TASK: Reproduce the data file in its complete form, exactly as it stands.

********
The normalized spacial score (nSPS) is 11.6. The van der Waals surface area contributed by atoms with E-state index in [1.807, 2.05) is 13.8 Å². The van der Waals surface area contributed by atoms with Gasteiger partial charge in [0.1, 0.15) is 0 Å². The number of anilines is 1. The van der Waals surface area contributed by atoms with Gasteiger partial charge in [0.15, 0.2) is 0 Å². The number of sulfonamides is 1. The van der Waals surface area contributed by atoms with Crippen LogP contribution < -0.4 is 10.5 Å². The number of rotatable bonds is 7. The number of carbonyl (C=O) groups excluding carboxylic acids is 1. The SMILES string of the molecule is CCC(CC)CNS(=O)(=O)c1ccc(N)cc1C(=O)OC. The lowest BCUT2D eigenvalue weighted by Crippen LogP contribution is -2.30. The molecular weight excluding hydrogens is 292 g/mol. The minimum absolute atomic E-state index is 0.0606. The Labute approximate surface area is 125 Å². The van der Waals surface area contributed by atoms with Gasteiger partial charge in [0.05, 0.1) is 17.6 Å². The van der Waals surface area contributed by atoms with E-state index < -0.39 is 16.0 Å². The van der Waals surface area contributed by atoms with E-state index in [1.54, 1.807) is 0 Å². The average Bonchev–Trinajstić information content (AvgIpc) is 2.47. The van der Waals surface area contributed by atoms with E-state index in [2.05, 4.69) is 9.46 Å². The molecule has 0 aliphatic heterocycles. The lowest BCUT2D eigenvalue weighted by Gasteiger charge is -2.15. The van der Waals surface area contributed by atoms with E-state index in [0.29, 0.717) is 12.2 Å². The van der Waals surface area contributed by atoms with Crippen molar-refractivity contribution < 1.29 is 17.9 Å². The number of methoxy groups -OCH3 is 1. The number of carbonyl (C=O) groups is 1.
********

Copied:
The normalized spacial score (nSPS) is 11.6. The van der Waals surface area contributed by atoms with E-state index in [1.807, 2.05) is 13.8 Å². The van der Waals surface area contributed by atoms with Gasteiger partial charge in [0.1, 0.15) is 0 Å². The number of anilines is 1. The van der Waals surface area contributed by atoms with Gasteiger partial charge in [0.15, 0.2) is 0 Å². The number of sulfonamides is 1. The van der Waals surface area contributed by atoms with Crippen LogP contribution < -0.4 is 10.5 Å². The number of rotatable bonds is 7. The number of carbonyl (C=O) groups excluding carboxylic acids is 1. The SMILES string of the molecule is CCC(CC)CNS(=O)(=O)c1ccc(N)cc1C(=O)OC. The lowest BCUT2D eigenvalue weighted by Crippen LogP contribution is -2.30. The molecular weight excluding hydrogens is 292 g/mol. The minimum absolute atomic E-state index is 0.0606. The Labute approximate surface area is 125 Å². The van der Waals surface area contributed by atoms with Gasteiger partial charge in [0.05, 0.1) is 17.6 Å². The van der Waals surface area contributed by atoms with E-state index < -0.39 is 16.0 Å². The van der Waals surface area contributed by atoms with E-state index in [1.54, 1.807) is 0 Å². The average Bonchev–Trinajstić information content (AvgIpc) is 2.47. The van der Waals surface area contributed by atoms with E-state index in [2.05, 4.69) is 9.46 Å². The molecule has 0 aliphatic heterocycles. The lowest BCUT2D eigenvalue weighted by Gasteiger charge is -2.15. The van der Waals surface area contributed by atoms with E-state index in [0.29, 0.717) is 12.2 Å². The van der Waals surface area contributed by atoms with Crippen molar-refractivity contribution < 1.29 is 17.9 Å². The number of methoxy groups -OCH3 is 1. The number of carbonyl (C=O) groups is 1.